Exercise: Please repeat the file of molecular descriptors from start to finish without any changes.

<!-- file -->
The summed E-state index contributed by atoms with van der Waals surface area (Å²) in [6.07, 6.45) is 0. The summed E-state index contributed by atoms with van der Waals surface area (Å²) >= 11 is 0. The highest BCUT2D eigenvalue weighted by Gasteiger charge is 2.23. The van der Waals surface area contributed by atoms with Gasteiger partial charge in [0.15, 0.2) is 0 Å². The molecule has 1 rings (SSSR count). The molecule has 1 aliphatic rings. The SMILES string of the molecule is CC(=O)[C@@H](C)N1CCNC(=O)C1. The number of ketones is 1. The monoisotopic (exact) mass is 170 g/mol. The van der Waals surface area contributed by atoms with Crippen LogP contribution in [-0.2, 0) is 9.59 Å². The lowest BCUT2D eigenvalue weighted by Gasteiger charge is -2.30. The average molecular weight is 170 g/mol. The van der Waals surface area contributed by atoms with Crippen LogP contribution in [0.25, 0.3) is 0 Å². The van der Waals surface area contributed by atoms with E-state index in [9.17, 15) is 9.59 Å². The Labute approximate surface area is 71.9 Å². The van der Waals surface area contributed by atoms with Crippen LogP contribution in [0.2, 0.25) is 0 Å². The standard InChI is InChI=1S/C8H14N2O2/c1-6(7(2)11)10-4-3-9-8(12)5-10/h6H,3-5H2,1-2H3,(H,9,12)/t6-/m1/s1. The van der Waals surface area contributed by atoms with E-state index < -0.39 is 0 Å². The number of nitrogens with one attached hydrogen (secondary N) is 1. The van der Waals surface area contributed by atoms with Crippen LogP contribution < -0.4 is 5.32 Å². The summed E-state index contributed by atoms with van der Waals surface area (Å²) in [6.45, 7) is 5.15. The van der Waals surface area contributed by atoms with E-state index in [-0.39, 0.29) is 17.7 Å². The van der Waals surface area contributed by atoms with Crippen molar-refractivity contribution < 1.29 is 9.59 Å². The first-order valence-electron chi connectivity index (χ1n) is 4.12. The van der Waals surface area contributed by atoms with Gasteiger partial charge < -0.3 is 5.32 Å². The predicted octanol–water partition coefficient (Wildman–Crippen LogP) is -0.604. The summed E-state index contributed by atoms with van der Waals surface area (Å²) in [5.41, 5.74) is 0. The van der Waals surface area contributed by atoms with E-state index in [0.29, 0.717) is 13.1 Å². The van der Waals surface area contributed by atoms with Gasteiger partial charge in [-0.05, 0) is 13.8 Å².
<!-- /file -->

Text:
The summed E-state index contributed by atoms with van der Waals surface area (Å²) in [6.07, 6.45) is 0. The summed E-state index contributed by atoms with van der Waals surface area (Å²) >= 11 is 0. The highest BCUT2D eigenvalue weighted by Gasteiger charge is 2.23. The van der Waals surface area contributed by atoms with Gasteiger partial charge in [0.15, 0.2) is 0 Å². The molecule has 1 rings (SSSR count). The molecule has 1 aliphatic rings. The SMILES string of the molecule is CC(=O)[C@@H](C)N1CCNC(=O)C1. The number of ketones is 1. The monoisotopic (exact) mass is 170 g/mol. The van der Waals surface area contributed by atoms with Crippen LogP contribution in [-0.2, 0) is 9.59 Å². The lowest BCUT2D eigenvalue weighted by Gasteiger charge is -2.30. The average molecular weight is 170 g/mol. The van der Waals surface area contributed by atoms with Crippen LogP contribution in [0.25, 0.3) is 0 Å². The van der Waals surface area contributed by atoms with E-state index in [9.17, 15) is 9.59 Å². The Labute approximate surface area is 71.9 Å². The van der Waals surface area contributed by atoms with Crippen LogP contribution in [0.2, 0.25) is 0 Å². The standard InChI is InChI=1S/C8H14N2O2/c1-6(7(2)11)10-4-3-9-8(12)5-10/h6H,3-5H2,1-2H3,(H,9,12)/t6-/m1/s1. The van der Waals surface area contributed by atoms with E-state index < -0.39 is 0 Å². The number of nitrogens with one attached hydrogen (secondary N) is 1. The van der Waals surface area contributed by atoms with Crippen LogP contribution < -0.4 is 5.32 Å². The summed E-state index contributed by atoms with van der Waals surface area (Å²) in [6.45, 7) is 5.15. The van der Waals surface area contributed by atoms with E-state index in [-0.39, 0.29) is 17.7 Å². The van der Waals surface area contributed by atoms with Crippen molar-refractivity contribution < 1.29 is 9.59 Å². The first-order valence-electron chi connectivity index (χ1n) is 4.12. The van der Waals surface area contributed by atoms with Gasteiger partial charge < -0.3 is 5.32 Å². The predicted octanol–water partition coefficient (Wildman–Crippen LogP) is -0.604. The summed E-state index contributed by atoms with van der Waals surface area (Å²) in [5.41, 5.74) is 0. The van der Waals surface area contributed by atoms with E-state index in [0.29, 0.717) is 13.1 Å². The van der Waals surface area contributed by atoms with Gasteiger partial charge in [-0.05, 0) is 13.8 Å².